For Melissa McGaw, life could hardly be better. She claims the perfect job as photographer of Wildlife In North Carolina Magazine.
“I’m very lucky,” she said. “I’m in my dream job. And basically photography is my hobby, too.”
For 22 years, McGaw has been traversing the state photographing fishermen and hunters and critters of all description. The result – boredom is not in her vocabulary.
“No day is ever the same even if the subject matter is the same,” she said.
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McGaw researches and studies every subject and creates a mental storyboard of what she wants to accomplish on an assignment.
“If the story (for the magazine) is done, I read it and make notes of photo ideas. If the story is not ready, I talk to the writer and anyone associated with the story,” she said. “I always go out with a plan.”
McGaw’s love of nature and photography had its birth when she was growing up in Raleigh.
“My mother exposed me to fine arts and encouraged me to record the world around me. I grew up with TV shows like Jacques Cousteau. My first camera was a point and shoot when I was 12.”
McGaw majored in fine arts at Meredith and experience an epiphany of sorts her senior year.
“Something clicked in me and I knew I wanted to be a photographer. And along with my interest in biology and the natural world it was a perfect fit for me.”
So much goes into creating (a good photo.) My goal is to make it look natural. For me it comes as second nature. I know when it feels right.
Wildlife photographer Melissa McGaw
After an internship and a couple of years in commercial advertising as a photographer, McGaw felt a need to change her career path.
“I knew in my heart [advertising] was not for me. And when I learned about the opening with wildlife magazine, I jumped for it.”
It is difficult for McGaw to select her top photograph or shooting situation. Here are a couple of her favorites:
“I was doing a shoot on a scientific illustrator at the museum of natural science and he pulled out his pipe and lit it. I wasn’t expecting this and when the smoke curled around his face…I knew I had a great shot...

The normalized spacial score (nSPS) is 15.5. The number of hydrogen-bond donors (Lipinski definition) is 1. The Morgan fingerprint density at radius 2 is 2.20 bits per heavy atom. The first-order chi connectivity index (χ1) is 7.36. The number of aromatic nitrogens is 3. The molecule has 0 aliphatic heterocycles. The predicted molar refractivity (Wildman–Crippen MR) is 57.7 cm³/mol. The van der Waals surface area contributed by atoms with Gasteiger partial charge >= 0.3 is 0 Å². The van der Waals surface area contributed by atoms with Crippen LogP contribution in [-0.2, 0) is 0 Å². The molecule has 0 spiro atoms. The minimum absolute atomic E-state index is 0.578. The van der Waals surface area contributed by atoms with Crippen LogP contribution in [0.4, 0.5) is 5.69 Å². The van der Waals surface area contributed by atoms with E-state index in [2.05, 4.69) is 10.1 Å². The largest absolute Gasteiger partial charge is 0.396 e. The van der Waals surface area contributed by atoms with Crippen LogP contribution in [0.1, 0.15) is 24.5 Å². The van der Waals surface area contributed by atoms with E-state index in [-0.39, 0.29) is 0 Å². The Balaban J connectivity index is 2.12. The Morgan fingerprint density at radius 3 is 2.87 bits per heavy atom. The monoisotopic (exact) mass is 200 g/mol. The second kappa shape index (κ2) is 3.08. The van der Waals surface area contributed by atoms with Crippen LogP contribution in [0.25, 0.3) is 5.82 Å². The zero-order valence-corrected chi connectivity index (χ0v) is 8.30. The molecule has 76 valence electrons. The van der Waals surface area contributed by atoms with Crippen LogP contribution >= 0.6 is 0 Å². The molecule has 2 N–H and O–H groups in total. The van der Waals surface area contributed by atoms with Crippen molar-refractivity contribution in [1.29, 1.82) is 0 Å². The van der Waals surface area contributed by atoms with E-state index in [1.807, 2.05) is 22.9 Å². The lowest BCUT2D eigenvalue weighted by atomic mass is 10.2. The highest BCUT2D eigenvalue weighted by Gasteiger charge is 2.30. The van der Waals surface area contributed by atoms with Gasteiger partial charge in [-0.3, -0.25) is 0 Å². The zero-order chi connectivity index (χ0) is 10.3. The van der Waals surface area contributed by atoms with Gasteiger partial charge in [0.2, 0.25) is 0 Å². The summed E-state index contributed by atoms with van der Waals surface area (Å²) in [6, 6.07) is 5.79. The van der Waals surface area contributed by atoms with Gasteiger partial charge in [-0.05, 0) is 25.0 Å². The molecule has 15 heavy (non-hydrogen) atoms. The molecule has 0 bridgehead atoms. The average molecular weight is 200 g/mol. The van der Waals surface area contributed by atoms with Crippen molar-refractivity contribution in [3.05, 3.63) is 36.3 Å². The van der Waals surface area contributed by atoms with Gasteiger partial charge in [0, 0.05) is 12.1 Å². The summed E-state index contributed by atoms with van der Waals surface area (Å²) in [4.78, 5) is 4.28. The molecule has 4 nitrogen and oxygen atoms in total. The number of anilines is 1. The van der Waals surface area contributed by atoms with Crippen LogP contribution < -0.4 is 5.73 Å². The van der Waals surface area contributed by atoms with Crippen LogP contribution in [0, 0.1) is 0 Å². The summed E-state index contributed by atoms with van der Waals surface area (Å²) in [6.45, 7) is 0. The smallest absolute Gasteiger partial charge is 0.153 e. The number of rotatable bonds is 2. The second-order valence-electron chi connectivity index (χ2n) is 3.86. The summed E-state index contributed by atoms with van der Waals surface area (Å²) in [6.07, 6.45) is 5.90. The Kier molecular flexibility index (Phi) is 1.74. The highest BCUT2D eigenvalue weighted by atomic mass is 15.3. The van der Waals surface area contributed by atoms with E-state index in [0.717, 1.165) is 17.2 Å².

“On another occasion when the magazine was doing a story on the illegal trade of reptiles and amphibians, I had a feeling of it all coming together successfully. The light was fading and I shot this grimy guy holding a snake and in the background someone pulling out turtles. I knew it was a great shot; it was exactly what I had imagined.”
McGaw, who rarely hunts or fishes, sees her work as similar to hunting.
“Lots of photographic skills overlap with hunting. Use of camo and blinds and getting closer to animals than most hunters…”
Long days are not a stranger to McGaw. She may start her morning before sunrise in eastern North Carolina on a fishing shoot. At the end of the day she is in the mountains flying over a controlled burn.
On another day she may spend hours in her office-studio at the wildlife commission planning a still life shoot.
“I make it look easy but it is hours of work arranging subjects, lighting and angle positions. It just doesn’t happen.”
McGaw tags lighting and composition as two of the most important elements of photography.
“So much goes into creating (a good photo.) My goal is to make it look natural. For me it comes as second nature. I know when it feels right.”
Her advice to budding photographers is to know your equipment. Understand how it works, especially shutter speed, aperture and ISO. She emphasizes going beyond snap shots by exploring angles, viewpoint and different lenses.
“Always be aware of the quality of light because light is everything. Do your research, know you subject, have a plan but be open to serendipity.”
McGaw has an intriguing interest in her work and a philosophy to back it up:
“…I love being quiet, with my mind only focused on my subject, the light, etc. Even when I don’t have a camera in hand I still find myself noting beautiful light. Maybe that is where the camera will evolve one day – we can just see and image and blink and a photo will be captured the way our mind sees it.
“In my job, photography is a way to connect our readers to the subject matter on a different level from the written word. When I am on assignment I have to be very focused to make sure I come away with the images that will work for the story – which adds a bit of stress – not quite sitting in a blind.
“But photographers in general and wildlife and photo journalists in particular have the potential to make a difference by bringing attention to an issue or introducing the public to something that they may not have thought of or been exposed to before.”